Biblical Pictures of the Body of Christ

(Message given at Newberg Friends Church on July 3, 2016. We spread the four sections out throughout the service.)

Community of Disciples

You’d think that Jesus, the Son of God, would have pretty much everything he needed for earthly ministry…all by himself. Right? God in the flesh. Clear understanding of his task. Skills and power to do it.

But all the gospels agree that Jesus didn’t work on his own. All the gospels agree that one of the very first things Jesus did was to ask 12 people to follow him everywhere. All the gospels agree that there were also women who supported him financially, and that crowds of people found a sense of belonging by being around Jesus.

What a group those 12 disciples were! Listen to their names in the book of Matthew, chapter 10, v. 2.

These are the names of the twelve apostles: first, Simon (who is called Peter) and his brother Andrew; James son of Zebedee, and his brother John; Philip and Bartholomew; Thomas and Matthew the tax collector; James son of Alphaeus, and Thaddaeus; Simon the Zealot and Judas Iscariot, who betrayed him. (Matthew 10:2-4, TNIV)

Two sets of brothers head the list: Simon Peter and Andrew, James and John. They were all fisherman, unschooled, not natural material to follow a Rabbi around. And they were Galileans like Jesus, outsiders, backcountry folk. Peter always spoke first and thought second, and James and John were known as the “sons of thunder”…hardly descriptions of quiet, easy to get along with sorts of people.

Thomas, Philip and Bartholomew were also from Galilee, outsiders…but then we get to Matthew the tax collector. That doesn’t just describe his job, it says a lot about who he was. He was a Jew, but he was collecting taxes for the Romans. That made him the worst; a traitor, a sinner, hated. When Jesus asked Matthew to follow him, he was making sure there would be tension in the group!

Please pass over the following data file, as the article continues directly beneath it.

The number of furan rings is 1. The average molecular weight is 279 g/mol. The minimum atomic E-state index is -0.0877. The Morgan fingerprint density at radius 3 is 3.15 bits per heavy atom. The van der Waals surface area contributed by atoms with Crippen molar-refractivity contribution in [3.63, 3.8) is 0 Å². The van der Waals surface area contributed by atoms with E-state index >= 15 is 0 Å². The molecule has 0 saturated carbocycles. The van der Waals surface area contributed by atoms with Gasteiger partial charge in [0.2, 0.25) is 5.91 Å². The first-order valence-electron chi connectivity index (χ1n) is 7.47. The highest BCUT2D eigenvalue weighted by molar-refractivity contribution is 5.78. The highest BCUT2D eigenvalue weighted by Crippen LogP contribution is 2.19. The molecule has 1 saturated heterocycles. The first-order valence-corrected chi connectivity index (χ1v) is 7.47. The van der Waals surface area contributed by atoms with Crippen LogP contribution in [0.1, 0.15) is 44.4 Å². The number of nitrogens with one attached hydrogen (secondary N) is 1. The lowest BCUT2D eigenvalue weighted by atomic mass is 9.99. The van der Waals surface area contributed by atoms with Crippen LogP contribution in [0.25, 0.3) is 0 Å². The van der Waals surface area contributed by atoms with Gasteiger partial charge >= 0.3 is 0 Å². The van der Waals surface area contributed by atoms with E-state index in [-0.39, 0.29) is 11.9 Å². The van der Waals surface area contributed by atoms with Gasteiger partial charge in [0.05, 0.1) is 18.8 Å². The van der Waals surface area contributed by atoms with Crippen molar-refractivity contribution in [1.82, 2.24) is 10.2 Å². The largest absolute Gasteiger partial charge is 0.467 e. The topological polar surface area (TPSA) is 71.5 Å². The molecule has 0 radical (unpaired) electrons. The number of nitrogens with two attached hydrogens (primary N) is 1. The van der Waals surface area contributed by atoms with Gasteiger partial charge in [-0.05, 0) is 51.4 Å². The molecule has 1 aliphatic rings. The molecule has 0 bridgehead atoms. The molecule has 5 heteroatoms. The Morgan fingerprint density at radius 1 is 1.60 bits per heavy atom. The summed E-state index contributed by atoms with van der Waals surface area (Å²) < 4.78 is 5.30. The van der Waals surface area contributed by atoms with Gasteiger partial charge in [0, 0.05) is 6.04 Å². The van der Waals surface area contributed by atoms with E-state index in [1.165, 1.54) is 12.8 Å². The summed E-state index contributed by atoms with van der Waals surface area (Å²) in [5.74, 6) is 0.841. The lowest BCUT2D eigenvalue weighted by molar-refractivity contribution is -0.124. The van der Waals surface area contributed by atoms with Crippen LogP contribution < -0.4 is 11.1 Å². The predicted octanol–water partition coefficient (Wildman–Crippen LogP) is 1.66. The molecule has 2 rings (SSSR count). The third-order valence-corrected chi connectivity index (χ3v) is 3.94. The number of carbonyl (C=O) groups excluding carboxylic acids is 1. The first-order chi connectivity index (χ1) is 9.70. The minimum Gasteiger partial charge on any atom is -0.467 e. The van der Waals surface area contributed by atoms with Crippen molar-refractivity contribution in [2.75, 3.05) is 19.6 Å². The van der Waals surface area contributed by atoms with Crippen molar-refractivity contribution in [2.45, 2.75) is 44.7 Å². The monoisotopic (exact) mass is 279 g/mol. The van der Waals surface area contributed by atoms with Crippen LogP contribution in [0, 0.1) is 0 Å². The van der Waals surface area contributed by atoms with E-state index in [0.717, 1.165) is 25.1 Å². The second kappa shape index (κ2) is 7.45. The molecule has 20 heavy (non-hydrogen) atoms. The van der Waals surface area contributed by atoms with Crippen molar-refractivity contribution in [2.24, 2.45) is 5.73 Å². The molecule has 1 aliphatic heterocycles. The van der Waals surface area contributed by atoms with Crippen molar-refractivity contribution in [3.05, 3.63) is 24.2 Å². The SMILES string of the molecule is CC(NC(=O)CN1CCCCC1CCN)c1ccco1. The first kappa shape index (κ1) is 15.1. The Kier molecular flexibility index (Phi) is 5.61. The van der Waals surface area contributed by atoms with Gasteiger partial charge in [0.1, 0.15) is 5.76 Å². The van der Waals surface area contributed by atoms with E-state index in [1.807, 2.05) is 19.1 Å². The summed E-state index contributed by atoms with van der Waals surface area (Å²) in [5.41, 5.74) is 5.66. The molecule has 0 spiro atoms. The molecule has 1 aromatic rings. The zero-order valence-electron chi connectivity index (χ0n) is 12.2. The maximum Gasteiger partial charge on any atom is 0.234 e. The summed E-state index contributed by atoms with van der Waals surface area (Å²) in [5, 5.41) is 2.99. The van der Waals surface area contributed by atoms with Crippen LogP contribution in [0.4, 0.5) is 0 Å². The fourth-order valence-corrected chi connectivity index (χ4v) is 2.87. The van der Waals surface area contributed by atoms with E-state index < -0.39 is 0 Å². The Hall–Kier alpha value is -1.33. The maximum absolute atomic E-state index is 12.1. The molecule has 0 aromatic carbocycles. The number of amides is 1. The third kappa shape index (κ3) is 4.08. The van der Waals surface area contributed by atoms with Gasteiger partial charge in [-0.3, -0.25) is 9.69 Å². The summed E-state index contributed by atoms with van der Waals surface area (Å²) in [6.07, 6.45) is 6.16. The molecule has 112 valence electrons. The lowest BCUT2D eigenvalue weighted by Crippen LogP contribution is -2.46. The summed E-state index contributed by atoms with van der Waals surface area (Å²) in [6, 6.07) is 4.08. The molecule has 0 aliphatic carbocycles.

But Jesus didn’t stop with one outcast, one tension producer.

Jesus also asked Thaddaeus and Simon the Zealot to follow him. Both of these men were Zealots, which meant they were zealous, they were passionate for the nation of Israel…a nation that hadn’t existed for hundreds of years. They wanted so badly to make Israel its own country again. They wanted to fight the Romans and hated what the empire was doing to the Jewish people.

Thaddaues and Simon would have looked around the disciple circle and seen Matthew as everything they were against. How could you collect taxes for those horrible people who we should fight and from whom we should take back our nation? All the other disciples probably struggled with zealots, because their desire to fight and make trouble made it really difficult to just follow God and be an obedient Jew in peace. They rocked the boat and gave Jews a bad name with the powerful Romans.

And we haven’t even yet mentioned Judas, who ended up being the one to betray Jesus.

What a group!

This is the crazy, diverse, tense, disagreeing community that Jesus brought together. Why? He didn’t even really need anyone, did he, as the Son of God? And if he was trying to create, like, a social movement, why such diversity? Why not stick with people who thought the same way?